Site Map
Voting News
Contact Us
About Us

is NOT!
associated with

Paper ballots best, group says

By Linda Kleindienst
and Jeremy Milarsky Staff Writers South Florida Sun Sentinel
Posted October 15 2004

Floridians who want their votes to count are better off bypassing new ATM-style voting machines and using a paper absentee ballot, according to a government watchdog group.

Florida Common Cause on Thursday released results of a three-month study that cites numerous incidents illustrating the lack of predictability in the touch-screen machines and studies demonstrating the vulnerabilities of the machines to hackers and poorly trained poll workers.

The Common Cause admonition to vote absentee was directed at voters in the 15 counties that use the electronic voting machines.

"There is ample evidence that the machines can fail," said Ben Wilcox, executive director of Florida Common Cause. "It's the undervotes that are the concern."

An undervote occurs when a voter casts a ballot but no vote is recorded in one or more races. Secretary of State Glenda Hood, Florida's chief election official, said many voters intentionally bypass a race on the ballot.

"It's my choice as a voter, if I choose not to make a ion. I have voted both by absentee and early voting and I, probably on a fairly routine basis, will undervote," Hood said. "I choose not to make a ion. That's my choice."

Broward County voters who cast their ballots the old-fashioned way, on paper, through the mail, were more likely to have their votes counted in the state's Senate primary contest Aug. 31, according to a new examination of voting records by the South Florida Sun-Sentinel. Undervote figures in Palm Beach County were not available Thursday.

The newspaper analyzed ballots cast only by Broward County voters who belong to one of the two major political parties. It used the same method for recording undervotes as that used by the Florida Division of Elections every two years after general elections.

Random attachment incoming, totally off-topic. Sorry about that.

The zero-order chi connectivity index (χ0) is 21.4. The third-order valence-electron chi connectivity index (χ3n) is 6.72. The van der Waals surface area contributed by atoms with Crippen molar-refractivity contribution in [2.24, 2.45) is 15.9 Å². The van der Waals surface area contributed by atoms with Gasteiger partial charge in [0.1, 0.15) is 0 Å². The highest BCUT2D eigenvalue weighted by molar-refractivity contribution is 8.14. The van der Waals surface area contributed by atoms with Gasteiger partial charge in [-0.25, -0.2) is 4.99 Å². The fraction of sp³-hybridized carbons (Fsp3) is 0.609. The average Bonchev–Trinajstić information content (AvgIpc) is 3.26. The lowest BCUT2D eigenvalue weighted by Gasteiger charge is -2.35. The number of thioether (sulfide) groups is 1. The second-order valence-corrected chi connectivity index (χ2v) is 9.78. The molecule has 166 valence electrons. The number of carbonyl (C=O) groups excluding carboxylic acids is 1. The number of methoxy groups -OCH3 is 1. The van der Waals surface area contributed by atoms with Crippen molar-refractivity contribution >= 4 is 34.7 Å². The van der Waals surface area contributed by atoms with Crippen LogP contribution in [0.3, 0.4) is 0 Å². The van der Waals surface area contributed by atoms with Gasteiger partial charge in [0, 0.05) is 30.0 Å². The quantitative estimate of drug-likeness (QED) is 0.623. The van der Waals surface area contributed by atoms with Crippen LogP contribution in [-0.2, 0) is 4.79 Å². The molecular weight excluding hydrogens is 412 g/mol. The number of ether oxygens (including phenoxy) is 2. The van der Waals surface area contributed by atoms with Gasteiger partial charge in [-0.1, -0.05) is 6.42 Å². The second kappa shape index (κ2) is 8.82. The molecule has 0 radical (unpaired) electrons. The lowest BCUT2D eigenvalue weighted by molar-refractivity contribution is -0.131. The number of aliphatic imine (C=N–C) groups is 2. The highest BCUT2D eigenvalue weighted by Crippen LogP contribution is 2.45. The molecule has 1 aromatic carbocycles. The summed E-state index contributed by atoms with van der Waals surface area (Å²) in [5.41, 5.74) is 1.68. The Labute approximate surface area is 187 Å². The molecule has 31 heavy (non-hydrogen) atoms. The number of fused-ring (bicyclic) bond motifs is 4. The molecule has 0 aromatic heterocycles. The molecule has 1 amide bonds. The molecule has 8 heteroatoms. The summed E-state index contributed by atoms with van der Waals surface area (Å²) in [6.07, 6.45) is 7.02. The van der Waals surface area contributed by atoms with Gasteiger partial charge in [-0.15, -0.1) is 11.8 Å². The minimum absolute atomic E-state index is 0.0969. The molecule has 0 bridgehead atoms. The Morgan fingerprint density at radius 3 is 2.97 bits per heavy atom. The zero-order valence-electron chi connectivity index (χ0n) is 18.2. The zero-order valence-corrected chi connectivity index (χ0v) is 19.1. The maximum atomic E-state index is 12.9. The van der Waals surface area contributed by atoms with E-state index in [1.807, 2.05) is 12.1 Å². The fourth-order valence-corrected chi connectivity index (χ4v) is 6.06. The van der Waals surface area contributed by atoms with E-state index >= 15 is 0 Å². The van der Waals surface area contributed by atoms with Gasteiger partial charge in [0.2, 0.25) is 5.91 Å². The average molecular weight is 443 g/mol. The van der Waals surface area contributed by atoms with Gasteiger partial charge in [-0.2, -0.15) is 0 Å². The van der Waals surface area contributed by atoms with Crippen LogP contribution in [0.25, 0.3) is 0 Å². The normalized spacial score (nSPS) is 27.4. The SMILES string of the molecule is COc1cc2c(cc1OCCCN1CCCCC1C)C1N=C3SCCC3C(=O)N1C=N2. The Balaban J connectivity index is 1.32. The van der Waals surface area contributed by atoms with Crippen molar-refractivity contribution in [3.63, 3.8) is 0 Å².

The analysis found that 1.4 percent of the total absentee ballots cast by major-party voters were undervotes in the Senate primary or flat-out rejected. By comparison, 2.1 percent of ballots cast at the polls on Election Day were undervotes and 2.4 percent of major-party voters who cast ballots early in Broward County cast undervotes.

Despite assurances from the state and local elections supervisors that the machines perform well, the Common Cause study cited:

>A runoff election for Town Council in Wellington on March 26, 2002, revealed that 72 ballots cast electronically were recorded as blank in a race in which the losing candidate lost by four votes.

>During the November 2002 election, when Gov. Jeb Bush defeated challenger Bill McBride, there were about 34,000 undervotes.

>Detailed records of Miami-Dade's first election using touch-screen voting machines were lost after several computer crashes in May and November of 2003.

>During a special election for Florida House District 91, 134 ballots were invalidated as undervotes. The election for the House seat that covers parts of Broward and Palm Beach Counties was won by 12 votes.

>A South Florida Sun-Sentinel study that found the percentage of undervotes during the March 2004 Democratic presidential primary was eight times greater in counties using touch-screen machines than in those counties using optical scan paper ballots.

"There is a possibility the election will be tainted. I think it's a strong possibility," said Wilcox, who lays much of the blame at Hood's feet for decisions made by her office, including a refusal to order paper trails for the touch-screen machines.

"Both political parties are jockeying for the best political position. Florida is in control of the Republicans and that gives the Republican Party the advantage," he said.

Hood rejected accusations that her department has not done everything possible to ensure a smooth election.

"We have seen successes are far as elections delivered and we expect it to continue in the future," she said. "I find it very curious that all of a sudden, at the 11th hour, there are questions being raised about the integrity of the process and the integrity of our supervisors of elections. It was not questioned three months ago or a year ago or when the reforms were passed by the Legislature [in 2001]."

Early voting in Palm Beach County begins Monday. Voters can request paper absentee ballots at 561-656-6200.

Previous Page

Election Problem Log image
2004 to 2009


Accessibility Issues
Accessibility Issues

Cost Comparisons
Cost Comparisons

Flyers & Handouts

VotersUnite News Exclusives

Search by

Copyright © 2004-2010 VotersUnite!